Covid-19 has highlighted how the direct provision system is unsuitable, says ombudsman

The Ombudsman has expressed concern over what he calls the “unsuitability” of the direct provision system.

He said that the highly contagious nature of the COVID-19 virus has highlighted how unsustainable it is to have three or more people, who are not from the same family, living in the same room for a significant amount of time. The situation exists for many people in direct provision centres, and particularly for the increasing number of people living in emergency accommodation.

The Ombudsman was speaking after the publication of his annual commentary on his experience of dealing with complaints from those in the direct provision system. It’s the Ombudsman’s third commentary since it was confirmed that his Office has jurisdiction to investigate complaints from those in direct provision.

The Ombudsman said his Office saw a 10.5% increase in the number of complaints made (from 152 in 2018 to 168 in 2019). Complaints ranged from the length of time in emergency accommodation, transfers to other accommodation, access to schools for children, food facilities, and access to GP services and medical cards.

The Ombudsman said that the most significant change he saw in 2019 was the increase in the number of applicants for international protection temporarily living in emergency accommodation in hotels, guesthouses, and bed and breakfast accommodation. At the start of 2020 there were 1,524 people in 37 different locations across the country.

The direct provision system has come under heavy criticism by campaigners.

The Ombudsman said:

“Current Direct Provision accommodation is not appropriate for anything other than short-term stay. Emergency accommodation is even more inappropriate. It is unacceptable that people who have sought refuge here can find themselves in accommodation that is entirely unsuitable for a prolonged period – up to 16 months and longer in some cases.”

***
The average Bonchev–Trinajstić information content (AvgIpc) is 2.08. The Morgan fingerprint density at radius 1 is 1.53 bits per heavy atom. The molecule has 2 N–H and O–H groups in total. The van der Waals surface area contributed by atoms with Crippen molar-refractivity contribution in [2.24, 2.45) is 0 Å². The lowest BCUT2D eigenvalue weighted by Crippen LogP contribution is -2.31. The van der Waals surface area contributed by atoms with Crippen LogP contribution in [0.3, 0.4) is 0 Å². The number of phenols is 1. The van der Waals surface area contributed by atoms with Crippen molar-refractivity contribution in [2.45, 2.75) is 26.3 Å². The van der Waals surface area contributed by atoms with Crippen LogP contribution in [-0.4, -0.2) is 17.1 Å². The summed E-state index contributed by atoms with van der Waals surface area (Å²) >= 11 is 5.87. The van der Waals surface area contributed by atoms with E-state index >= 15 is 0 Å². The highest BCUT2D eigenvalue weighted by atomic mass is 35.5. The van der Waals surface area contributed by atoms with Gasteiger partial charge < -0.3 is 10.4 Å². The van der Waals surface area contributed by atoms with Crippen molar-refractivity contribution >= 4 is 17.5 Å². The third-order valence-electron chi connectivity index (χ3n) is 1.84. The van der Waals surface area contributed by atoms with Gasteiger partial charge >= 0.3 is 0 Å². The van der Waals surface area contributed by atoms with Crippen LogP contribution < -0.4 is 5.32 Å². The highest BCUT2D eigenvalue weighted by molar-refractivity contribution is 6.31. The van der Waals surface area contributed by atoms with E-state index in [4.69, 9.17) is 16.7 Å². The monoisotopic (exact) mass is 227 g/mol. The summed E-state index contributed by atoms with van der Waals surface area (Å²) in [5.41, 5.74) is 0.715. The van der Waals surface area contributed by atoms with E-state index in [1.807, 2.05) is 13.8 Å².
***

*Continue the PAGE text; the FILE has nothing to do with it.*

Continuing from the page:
The system has come under heavy critizism by groups including the Movement of Asylum Seekers in Ireland (MASI).

Bulelani Mfaco, spokesperson for MASI said: “The Ombudsman has once again highlighted that Direct Provision is not suitable for longterm stays. Some of our members have spent as long as 5 years being denied the right to dignity in Ireland’s abhorrent system of Direct Provision.”

“MASI hopes that the Irish government will, as a matter of urgency, phase out the cruel system of Direct Provision which traps asylum seeking children in state sponsored poverty for years and robs them of their childhood. It is time for the Irish government to start listening to the experts since it has ignored the voices of asylum seekers in the past 20 years of Direct Provision.”

A spokesperson for the Friends of Tullamore DPC group said: “Direct Provision has evolved from the short term system it was originally intended to be into long term detention. This report clearly lists the issues that have been identified as in need of urgent reform and we would urge the incoming government to take these recommendations into consideration in implementing meaningful and much needed change.”

Patrick O'Briain

Patrick is's Editor in Chief. He is the publication's editorial leader and heads all departments of the organization. He regularly contributes feature pieces. If you wish to contact Patrick, do so by emailing or DM'ing him on Twitter at @PatrickOBriain.

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